What’s driving today’s top CEOs in Manufacturing?
I recently had the opportunity at a manufacturing conference to share the stage with leaders from Cisco, Pitney Bowes, LNS research and SAP (replay link here). The discussion focused on what top companies are doing with Big Data, Internet of Things (IoT) and Machine to Machine (M2M). What follows, is part 1 of a blog series summarizing the presentations and discussions from this conference and also from my interactions with top companies and their leaders over the past 12+ months. In part 1, below, we’ll start at the top, with the CEO.
Rethinking the Business Model
The focus back in the 2008 market downturn was, in essence, to “keep the lights on” and “control costs”. As we emerged from that, the focus shifted to GROWTH. This subsequent shift is one of the primary drivers forcing CEOs to rethink their business models.
“Grow Grow Grow”
Attracting and Retaining Top Talent
Best run businesses are using advanced workforce analytics to identify top talent – internally and externally. They are tying performance metrics to working capital and training to manage their talent in more profitable ways; and they are making sure they are retaining the top talent they have identified. They identify critical staffing skill gaps that can be used for recruiting as well as future focused training. Best run businesses are using workforce analytical insights to understand workforce trends, monitor the latest social recruiting efforts, grade top talent in recruiting execution and maximize workforce performance world wide to easily identify tomorrows’ leaders and profitably meet expansion needs.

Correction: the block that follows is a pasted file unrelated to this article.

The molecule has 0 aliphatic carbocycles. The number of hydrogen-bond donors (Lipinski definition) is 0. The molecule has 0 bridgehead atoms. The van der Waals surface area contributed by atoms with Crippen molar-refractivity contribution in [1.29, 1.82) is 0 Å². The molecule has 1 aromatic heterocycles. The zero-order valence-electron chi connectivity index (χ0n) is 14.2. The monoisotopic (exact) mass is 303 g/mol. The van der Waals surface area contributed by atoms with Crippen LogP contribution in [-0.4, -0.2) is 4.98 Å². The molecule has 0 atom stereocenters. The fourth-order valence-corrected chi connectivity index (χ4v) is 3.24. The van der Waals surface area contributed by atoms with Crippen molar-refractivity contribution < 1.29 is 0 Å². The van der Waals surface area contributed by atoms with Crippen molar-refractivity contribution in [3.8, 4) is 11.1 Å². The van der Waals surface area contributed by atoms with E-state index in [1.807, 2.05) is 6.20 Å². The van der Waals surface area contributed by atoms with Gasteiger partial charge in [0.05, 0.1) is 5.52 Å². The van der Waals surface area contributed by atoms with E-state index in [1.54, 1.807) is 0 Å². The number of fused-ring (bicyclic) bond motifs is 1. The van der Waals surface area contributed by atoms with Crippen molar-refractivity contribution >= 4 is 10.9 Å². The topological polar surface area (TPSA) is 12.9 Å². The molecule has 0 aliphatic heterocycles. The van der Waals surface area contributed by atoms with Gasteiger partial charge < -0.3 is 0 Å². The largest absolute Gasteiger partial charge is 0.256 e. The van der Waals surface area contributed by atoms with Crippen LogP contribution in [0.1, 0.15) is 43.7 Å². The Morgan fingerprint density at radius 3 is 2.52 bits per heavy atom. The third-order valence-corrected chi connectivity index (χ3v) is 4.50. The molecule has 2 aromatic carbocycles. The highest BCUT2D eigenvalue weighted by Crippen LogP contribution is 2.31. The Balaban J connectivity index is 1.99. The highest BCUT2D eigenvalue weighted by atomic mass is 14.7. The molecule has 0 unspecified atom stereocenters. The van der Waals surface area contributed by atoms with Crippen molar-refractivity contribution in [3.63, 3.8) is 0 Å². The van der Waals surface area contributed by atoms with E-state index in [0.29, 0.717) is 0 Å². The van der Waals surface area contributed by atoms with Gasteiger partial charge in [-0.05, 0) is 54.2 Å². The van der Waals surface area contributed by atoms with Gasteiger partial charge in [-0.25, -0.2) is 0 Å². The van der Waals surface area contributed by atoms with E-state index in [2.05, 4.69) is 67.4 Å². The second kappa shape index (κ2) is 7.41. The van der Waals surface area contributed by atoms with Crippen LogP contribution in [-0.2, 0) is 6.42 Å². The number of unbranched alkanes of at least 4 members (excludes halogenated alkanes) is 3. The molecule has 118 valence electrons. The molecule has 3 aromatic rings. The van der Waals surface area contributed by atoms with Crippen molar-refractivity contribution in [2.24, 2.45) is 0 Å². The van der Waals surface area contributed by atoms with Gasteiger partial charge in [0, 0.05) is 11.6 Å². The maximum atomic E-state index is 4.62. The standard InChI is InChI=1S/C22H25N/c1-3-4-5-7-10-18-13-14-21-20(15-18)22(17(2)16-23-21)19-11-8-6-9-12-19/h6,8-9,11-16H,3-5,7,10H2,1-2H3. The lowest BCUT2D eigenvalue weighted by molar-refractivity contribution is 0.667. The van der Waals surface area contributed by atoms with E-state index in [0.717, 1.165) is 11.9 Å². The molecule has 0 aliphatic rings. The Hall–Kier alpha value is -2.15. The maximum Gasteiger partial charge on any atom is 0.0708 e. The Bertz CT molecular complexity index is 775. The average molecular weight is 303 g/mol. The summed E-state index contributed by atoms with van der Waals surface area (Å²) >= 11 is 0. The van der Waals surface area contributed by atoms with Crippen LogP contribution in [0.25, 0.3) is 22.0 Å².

Sustainable, Profitable Growth
As manufacturing companies turn their attention to growth, the most successful are doing it profitably. They are focused on sustaining the massive efficiency improvements they created in the downturn so as to avoid achieving growth at the expense of margin. For these companies, this means a continued focus on:
- Delivering production excellence and superior supply chain management
- Providing a seamless customer experience across all channels
- Increasing solution offerings (products & services) that drive market differentiation
Out Innovate the Competitors
If you really think about it, the market, no the world, is a much different place than 2008. Devices, not just personal, have continue to expand. The amount of data (device and human generated) has continued to expand exponentially. In turn, this has dramatically expanded the points where information can be accessed and important business decisions made. This provides a unique opportunity to rethink the business model based on out innovating the competition. Best run businesses are efficiently identifying new innovative solutions that define new forms of revenue which in turn drives true growth.
Companies that are focused on the bold items above are not only generating a lot more information – aka Big Data – they are effectively leveraging that information to drive competitive differentiation, disruptive innovation and growth. To do this profitably, successful companies are moving from being Reactive (ie. scrambling and expediting) to being Proactive (ie leveraging data to predict outcomes before they happen, replacing inventory with information). Best in class companies are embracing data-driven-decision-making.
“A rising tide lifts all boats”
Please use comments below to provide us your feedback, thoughts and let us know:
- What are the top trends affecting your Chief Executive?
- What are you struggling with (Business & Technology)?
- How is Big Data affecting the kind of Projects your company is working on?
Part 2 of this series titled “Data Driven Decision Making” can be found here. In the meantime, you can watch the presentation and panel discussion I had with leaders from Cisco, Pitney Bowes, LNS research and SAP here
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About the Author
Patrick Maroney is part of the SAP Global Hana Platform Center of Excellence. In this role, he works closely with SAP customers to help understand the impacts of business trends on their processes and the use of technology in order to help architect business improvements. Patrick has a background in industrial engineering and business transformation consulting. Since 1992, Patrick has been working with the management teams of leading companies on improving their processes and leading business transformation initiatives.